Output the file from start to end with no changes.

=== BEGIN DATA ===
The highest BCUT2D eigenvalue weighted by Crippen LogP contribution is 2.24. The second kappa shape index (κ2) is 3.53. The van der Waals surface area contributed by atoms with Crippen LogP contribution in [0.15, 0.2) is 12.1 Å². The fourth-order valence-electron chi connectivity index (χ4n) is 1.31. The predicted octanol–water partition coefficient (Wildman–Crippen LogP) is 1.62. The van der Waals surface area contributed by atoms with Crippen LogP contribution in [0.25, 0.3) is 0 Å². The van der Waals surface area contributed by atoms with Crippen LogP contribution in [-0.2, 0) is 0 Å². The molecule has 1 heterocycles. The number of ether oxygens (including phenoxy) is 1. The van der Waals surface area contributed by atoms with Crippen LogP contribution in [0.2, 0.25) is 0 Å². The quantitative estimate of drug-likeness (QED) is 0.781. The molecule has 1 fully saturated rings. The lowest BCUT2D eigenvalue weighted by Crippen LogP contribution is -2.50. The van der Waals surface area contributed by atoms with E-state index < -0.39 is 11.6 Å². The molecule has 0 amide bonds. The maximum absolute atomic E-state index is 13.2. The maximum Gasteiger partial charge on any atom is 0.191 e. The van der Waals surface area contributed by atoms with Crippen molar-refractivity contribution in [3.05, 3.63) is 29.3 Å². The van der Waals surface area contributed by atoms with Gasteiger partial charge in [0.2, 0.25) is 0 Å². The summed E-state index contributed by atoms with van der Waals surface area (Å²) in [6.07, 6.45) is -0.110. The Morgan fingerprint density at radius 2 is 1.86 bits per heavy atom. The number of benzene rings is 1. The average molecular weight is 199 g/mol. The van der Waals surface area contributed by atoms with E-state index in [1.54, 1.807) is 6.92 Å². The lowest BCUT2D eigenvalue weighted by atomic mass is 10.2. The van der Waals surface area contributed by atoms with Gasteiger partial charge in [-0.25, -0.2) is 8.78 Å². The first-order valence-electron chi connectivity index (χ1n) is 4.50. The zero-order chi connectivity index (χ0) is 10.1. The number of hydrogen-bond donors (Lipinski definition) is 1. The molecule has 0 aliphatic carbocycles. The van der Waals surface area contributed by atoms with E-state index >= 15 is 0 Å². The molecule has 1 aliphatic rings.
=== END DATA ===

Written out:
The highest BCUT2D eigenvalue weighted by Crippen LogP contribution is 2.24. The second kappa shape index (κ2) is 3.53. The van der Waals surface area contributed by atoms with Crippen LogP contribution in [0.15, 0.2) is 12.1 Å². The fourth-order valence-electron chi connectivity index (χ4n) is 1.31. The predicted octanol–water partition coefficient (Wildman–Crippen LogP) is 1.62. The van der Waals surface area contributed by atoms with Crippen LogP contribution in [0.25, 0.3) is 0 Å². The van der Waals surface area contributed by atoms with Crippen LogP contribution in [-0.2, 0) is 0 Å². The molecule has 1 heterocycles. The number of ether oxygens (including phenoxy) is 1. The van der Waals surface area contributed by atoms with Crippen LogP contribution in [0.2, 0.25) is 0 Å². The quantitative estimate of drug-likeness (QED) is 0.781. The molecule has 1 fully saturated rings. The lowest BCUT2D eigenvalue weighted by Crippen LogP contribution is -2.50. The van der Waals surface area contributed by atoms with E-state index < -0.39 is 11.6 Å². The molecule has 0 amide bonds. The maximum absolute atomic E-state index is 13.2. The maximum Gasteiger partial charge on any atom is 0.191 e. The van der Waals surface area contributed by atoms with Crippen molar-refractivity contribution in [3.05, 3.63) is 29.3 Å². The van der Waals surface area contributed by atoms with Gasteiger partial charge in [0.2, 0.25) is 0 Å². The summed E-state index contributed by atoms with van der Waals surface area (Å²) in [6.07, 6.45) is -0.110. The Morgan fingerprint density at radius 2 is 1.86 bits per heavy atom. The number of benzene rings is 1. The average molecular weight is 199 g/mol. The van der Waals surface area contributed by atoms with E-state index in [1.54, 1.807) is 6.92 Å². The lowest BCUT2D eigenvalue weighted by atomic mass is 10.2. The van der Waals surface area contributed by atoms with Gasteiger partial charge in [-0.25, -0.2) is 8.78 Å². The first-order valence-electron chi connectivity index (χ1n) is 4.50. The zero-order chi connectivity index (χ0) is 10.1. The number of hydrogen-bond donors (Lipinski definition) is 1. The molecule has 0 aliphatic carbocycles. The van der Waals surface area contributed by atoms with E-state index >= 15 is 0 Å². The molecule has 1 aliphatic rings.